The Boeing Model 307 Stratoliner was the first fully pressurized airliner to enter service anywhere in the world. Capable of flying 20,000 feet higher than the 5,000 to 10,000-foot altitude unpressurized airplanes at that time, it was said that it could â€œfly above the weatherâ€?. The Model 307 had a capacity for five crew members and 33 passengers, and had a nearly 12-foot wide cabin for overnight berths. It was the first plane to include a flight engineer as a crew member.
Only ten Stratoliners were produced. Three were built for Pan Am, five served with TWA, and a ninth was supplied to multi-millionaire Howard Hughes. The prototype crashed during a test flight. By 1940, the Model 307 was flying routes between Los Angeles and New York, as well as to locations in Latin America. Howard Hughes purchased a model for his personal use, and had it transformed into a luxurious â€œflying penthouseâ€?. This same plane was later sold to oil tycoon Glenn McCarthy in 1949.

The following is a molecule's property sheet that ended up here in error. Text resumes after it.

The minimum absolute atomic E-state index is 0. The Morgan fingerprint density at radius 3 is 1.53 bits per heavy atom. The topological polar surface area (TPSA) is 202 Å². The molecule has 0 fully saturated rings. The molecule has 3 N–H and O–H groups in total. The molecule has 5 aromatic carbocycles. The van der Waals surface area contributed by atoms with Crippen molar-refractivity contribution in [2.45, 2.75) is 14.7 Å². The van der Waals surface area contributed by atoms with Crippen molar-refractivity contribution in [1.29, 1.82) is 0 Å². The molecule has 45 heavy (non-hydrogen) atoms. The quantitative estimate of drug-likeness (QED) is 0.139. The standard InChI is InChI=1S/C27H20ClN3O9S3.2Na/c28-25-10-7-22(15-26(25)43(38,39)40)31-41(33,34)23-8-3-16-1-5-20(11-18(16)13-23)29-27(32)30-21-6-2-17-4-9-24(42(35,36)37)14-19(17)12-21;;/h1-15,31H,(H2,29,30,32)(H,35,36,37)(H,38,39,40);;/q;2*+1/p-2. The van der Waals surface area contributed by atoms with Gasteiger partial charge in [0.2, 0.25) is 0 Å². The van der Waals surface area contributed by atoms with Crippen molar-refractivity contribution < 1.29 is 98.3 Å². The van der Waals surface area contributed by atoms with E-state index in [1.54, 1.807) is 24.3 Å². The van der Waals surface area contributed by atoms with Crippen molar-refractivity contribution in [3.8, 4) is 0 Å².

The only surviving Stratoliner, operated by Pan Am, is preserved in flying condition at the Smithsonian Museums Steven F. Udvar-Hazy Center. On March 29, 2002, this particular aircraft was subject to a dramatic crash in which it ditched into Elliott Bay in Seattle, Washington, on what was to be its last flight before heading to the Smithsonian. Despite the incident, it has again been restored and is now on display.